It’s easy to associate video games with violence. I used to worry constantly about this connection, especially when my youngest became a dedicated gamer. But even before his affinity with technology began, I worried about his seeming lack of compassion, and how he angered so easily.
Finally we decided to have Ben evaluated at Children’s Hospital. The official diagnosis was, “Normal but stubborn,” which seemed exactly right — but was no help at all. Ben did seem to have a problem with hardheadedness — or perhaps even hardheartedness. My own heart was rubbed raw by this. How could it be that he didn’t get it after all his dad and I did to model empathetic behavior?
But if someone is not ready for a developmental phase, they just aren’t. You can’t hurry love, I guess. Still, I was scared for him; how was he going to get through the vicious years of middle school if he showed so much prickliness and anger so easily?
And indeed, when along came the tween years, we did end up with days upon days of little boys huddled indoors with consoles yelling at blocky figures running up and down the screen. Our house was filled with the breathy flutes of Zelda and the high-pitched screams of Kirby. And then there was the carnival-like music of Super Mario, the plumber-turned-superhero, who moved through pipes trying to catch or escape bad guys, the worst of whom was a character known as the Goomba.
Ben loved the game, and played and discussed it nonstop. I could not tune into the intricacies of the different levels or plots, but I did listen as attentively as a tired and confused mother can. The whole kill-or-be-killed mentality bothered me. But still, Mario seemed benign enough, so I let it go. My mother agreed, and so for Chanukah she presented Ben with a stuffed Goomba. That night, Ben slept with his new toy, which he named “Webster Goomez.”
A day or so later, Ben remarked that Webster was “kind of adorable.”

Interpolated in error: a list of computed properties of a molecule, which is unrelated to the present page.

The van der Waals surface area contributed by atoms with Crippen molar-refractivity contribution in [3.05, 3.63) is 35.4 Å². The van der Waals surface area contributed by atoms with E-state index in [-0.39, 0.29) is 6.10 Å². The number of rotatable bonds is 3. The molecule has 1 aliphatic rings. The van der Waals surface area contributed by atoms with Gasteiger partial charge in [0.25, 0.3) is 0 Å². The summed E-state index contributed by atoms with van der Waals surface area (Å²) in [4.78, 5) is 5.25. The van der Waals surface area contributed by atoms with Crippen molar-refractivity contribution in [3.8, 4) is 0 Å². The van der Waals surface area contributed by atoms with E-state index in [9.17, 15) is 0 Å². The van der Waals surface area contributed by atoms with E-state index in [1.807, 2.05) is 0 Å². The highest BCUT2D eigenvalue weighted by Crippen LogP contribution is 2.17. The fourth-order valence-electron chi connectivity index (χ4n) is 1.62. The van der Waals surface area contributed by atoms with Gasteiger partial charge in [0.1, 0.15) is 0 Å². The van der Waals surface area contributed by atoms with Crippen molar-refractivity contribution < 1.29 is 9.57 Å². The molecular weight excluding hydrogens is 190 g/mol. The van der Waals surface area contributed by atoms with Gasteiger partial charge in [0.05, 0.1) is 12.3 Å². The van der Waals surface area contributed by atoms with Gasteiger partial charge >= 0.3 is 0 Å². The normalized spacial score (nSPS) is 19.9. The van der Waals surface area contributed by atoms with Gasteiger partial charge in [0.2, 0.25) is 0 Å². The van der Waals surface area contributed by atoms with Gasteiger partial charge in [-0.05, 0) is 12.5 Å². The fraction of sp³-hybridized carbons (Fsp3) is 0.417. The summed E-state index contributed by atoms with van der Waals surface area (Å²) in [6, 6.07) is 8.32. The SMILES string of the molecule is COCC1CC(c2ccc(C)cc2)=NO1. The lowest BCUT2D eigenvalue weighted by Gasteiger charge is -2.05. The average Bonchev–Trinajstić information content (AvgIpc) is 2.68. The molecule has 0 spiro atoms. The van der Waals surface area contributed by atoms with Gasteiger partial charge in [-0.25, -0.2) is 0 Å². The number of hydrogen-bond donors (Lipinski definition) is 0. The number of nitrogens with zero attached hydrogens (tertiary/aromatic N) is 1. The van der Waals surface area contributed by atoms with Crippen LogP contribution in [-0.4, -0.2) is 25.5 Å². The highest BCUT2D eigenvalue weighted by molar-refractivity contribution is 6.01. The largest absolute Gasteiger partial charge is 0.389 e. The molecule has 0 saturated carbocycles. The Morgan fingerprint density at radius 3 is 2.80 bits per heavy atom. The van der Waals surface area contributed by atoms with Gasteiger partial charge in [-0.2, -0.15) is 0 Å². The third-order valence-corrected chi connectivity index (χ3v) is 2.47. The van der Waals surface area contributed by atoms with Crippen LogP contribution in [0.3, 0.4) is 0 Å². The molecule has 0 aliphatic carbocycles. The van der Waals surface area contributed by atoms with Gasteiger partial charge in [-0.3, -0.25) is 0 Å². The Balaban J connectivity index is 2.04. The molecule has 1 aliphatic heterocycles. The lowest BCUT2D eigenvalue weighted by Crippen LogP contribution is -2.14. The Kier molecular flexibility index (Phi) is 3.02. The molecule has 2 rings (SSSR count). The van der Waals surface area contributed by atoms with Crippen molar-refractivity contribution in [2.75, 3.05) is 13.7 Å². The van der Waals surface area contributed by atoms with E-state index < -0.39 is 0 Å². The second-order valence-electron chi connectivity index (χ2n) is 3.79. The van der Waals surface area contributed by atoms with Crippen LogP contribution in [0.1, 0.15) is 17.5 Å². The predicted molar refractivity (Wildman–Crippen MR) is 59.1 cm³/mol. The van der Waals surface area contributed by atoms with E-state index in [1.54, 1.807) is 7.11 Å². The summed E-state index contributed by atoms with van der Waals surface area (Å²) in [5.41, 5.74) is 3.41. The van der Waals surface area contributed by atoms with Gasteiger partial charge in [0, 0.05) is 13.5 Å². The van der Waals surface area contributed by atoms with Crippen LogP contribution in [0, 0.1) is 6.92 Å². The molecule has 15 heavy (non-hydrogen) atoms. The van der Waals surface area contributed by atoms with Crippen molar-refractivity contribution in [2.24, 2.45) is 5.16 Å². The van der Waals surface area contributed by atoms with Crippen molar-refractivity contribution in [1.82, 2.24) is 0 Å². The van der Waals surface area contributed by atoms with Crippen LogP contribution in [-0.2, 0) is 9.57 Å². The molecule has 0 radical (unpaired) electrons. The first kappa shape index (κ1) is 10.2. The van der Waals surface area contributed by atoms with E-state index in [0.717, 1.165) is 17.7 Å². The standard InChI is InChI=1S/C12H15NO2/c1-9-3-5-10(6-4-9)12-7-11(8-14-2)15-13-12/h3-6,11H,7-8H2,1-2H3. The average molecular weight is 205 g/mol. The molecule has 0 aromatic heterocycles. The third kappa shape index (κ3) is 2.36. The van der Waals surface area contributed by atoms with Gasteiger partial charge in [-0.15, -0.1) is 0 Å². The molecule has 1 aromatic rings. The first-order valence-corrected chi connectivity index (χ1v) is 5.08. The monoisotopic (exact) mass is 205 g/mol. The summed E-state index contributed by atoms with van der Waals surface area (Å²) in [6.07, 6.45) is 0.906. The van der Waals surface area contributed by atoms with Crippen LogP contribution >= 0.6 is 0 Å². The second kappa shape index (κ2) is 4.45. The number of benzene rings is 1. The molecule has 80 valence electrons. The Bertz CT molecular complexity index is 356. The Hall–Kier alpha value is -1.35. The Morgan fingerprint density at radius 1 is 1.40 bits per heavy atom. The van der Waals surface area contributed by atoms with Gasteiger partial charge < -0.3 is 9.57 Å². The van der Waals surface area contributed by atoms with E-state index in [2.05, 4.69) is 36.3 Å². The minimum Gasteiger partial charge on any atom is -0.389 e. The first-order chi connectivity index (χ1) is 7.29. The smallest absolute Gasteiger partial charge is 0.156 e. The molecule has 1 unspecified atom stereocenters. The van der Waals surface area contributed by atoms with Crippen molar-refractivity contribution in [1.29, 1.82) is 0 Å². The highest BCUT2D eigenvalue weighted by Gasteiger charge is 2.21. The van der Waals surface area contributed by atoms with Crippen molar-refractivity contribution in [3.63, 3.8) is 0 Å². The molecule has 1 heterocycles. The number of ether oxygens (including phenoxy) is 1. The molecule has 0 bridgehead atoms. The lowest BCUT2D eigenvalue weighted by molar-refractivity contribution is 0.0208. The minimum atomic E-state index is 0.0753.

Adorable? Did I hear that right? Never had such a word come out of Ben before. I quickly recovered my cool and tried not to make too big a deal out of it, so as not to embarrass him. But inside, I cradled that word, longed to hear it again, hoping I hadn’t imagined it. But no, this was for real. A few days later, I heard Ben describing a different character as “cute.”
Had this mean little mushroom cracked open a tiny chink in Ben’s armor? Had the undistilled peevish nature of the Goomba given Ben someone angry to relate to? Maybe it was that loving Webster Goomez didn’t present a threat to Ben’s own tough guy persona. He was free to appreciate his simplistic nasty — but cute — ways.
The Goomba had flipped a switch, and now Ben’s open adoration just kept flowing. The words “adorable” and “cute” became frequent words in his vocabulary. Other evil stuffed characters made their way into Ben’s bed. And, on Ben’s 10th birthday, we felt encouraged enough to get him a game called “Drawn to Life” for his Nintendo DS. Why? Because it too teemed with tiny adorable creatures. Ben showed me the game and how it was played, pointing out these sweet little round blue guys. “You have to step on them, though, you know, to kill them,” he said to me.
“You do?” I asked, dismayed. Why did it always have to end in death?
It turned out Ben agreed. “Yeah,” he said. “It’s too bad. They shouldn’t make them so cute! It’s cruel!”
“Maybe you don’t have to kill them?” I suggested, but halfheartedly, because this was a video game, after all, and even in my day (the days of Ms. Pacman), cute little things had to get eaten or exploded in order to win.
But the next day Ben casually informed me that he was no longer killing the cute blue guys. He had also told his friend not to kill them.
“Wow!” I said, a fullness in my heart, so much pride at this new moral strength. “So, Ben, what will happen, do you think, if everyone stopped killing those blue guys?”
“They’d get to live!” he shouted happily.
Copyright 2014, Susan Senator